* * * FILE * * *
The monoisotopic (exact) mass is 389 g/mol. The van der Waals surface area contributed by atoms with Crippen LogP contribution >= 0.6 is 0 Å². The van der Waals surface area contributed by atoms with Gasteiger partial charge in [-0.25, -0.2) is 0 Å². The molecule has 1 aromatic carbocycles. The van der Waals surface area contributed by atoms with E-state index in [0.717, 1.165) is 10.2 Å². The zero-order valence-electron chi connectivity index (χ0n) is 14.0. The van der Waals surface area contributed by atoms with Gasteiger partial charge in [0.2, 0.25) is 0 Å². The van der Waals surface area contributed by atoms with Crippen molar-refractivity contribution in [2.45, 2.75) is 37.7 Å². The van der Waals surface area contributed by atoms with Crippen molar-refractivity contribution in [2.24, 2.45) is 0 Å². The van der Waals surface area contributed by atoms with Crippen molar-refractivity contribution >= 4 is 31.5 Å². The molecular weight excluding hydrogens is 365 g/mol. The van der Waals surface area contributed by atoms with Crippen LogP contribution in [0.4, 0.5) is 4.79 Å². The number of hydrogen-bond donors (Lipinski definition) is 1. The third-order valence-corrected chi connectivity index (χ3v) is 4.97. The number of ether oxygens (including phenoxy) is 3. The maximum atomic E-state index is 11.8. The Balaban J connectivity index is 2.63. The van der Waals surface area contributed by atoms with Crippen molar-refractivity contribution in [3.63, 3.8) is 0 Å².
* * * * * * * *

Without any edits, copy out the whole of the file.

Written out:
The monoisotopic (exact) mass is 389 g/mol. The van der Waals surface area contributed by atoms with Crippen LogP contribution >= 0.6 is 0 Å². The van der Waals surface area contributed by atoms with Gasteiger partial charge in [-0.25, -0.2) is 0 Å². The molecule has 1 aromatic carbocycles. The van der Waals surface area contributed by atoms with E-state index in [0.717, 1.165) is 10.2 Å². The zero-order valence-electron chi connectivity index (χ0n) is 14.0. The van der Waals surface area contributed by atoms with Gasteiger partial charge in [0.2, 0.25) is 0 Å². The van der Waals surface area contributed by atoms with Crippen molar-refractivity contribution in [2.45, 2.75) is 37.7 Å². The van der Waals surface area contributed by atoms with Crippen molar-refractivity contribution in [2.24, 2.45) is 0 Å². The van der Waals surface area contributed by atoms with Crippen molar-refractivity contribution >= 4 is 31.5 Å². The molecular weight excluding hydrogens is 365 g/mol. The van der Waals surface area contributed by atoms with Crippen LogP contribution in [0.4, 0.5) is 4.79 Å². The number of hydrogen-bond donors (Lipinski definition) is 1. The third-order valence-corrected chi connectivity index (χ3v) is 4.97. The number of ether oxygens (including phenoxy) is 3. The maximum atomic E-state index is 11.8. The Balaban J connectivity index is 2.63. The van der Waals surface area contributed by atoms with Crippen molar-refractivity contribution in [3.63, 3.8) is 0 Å².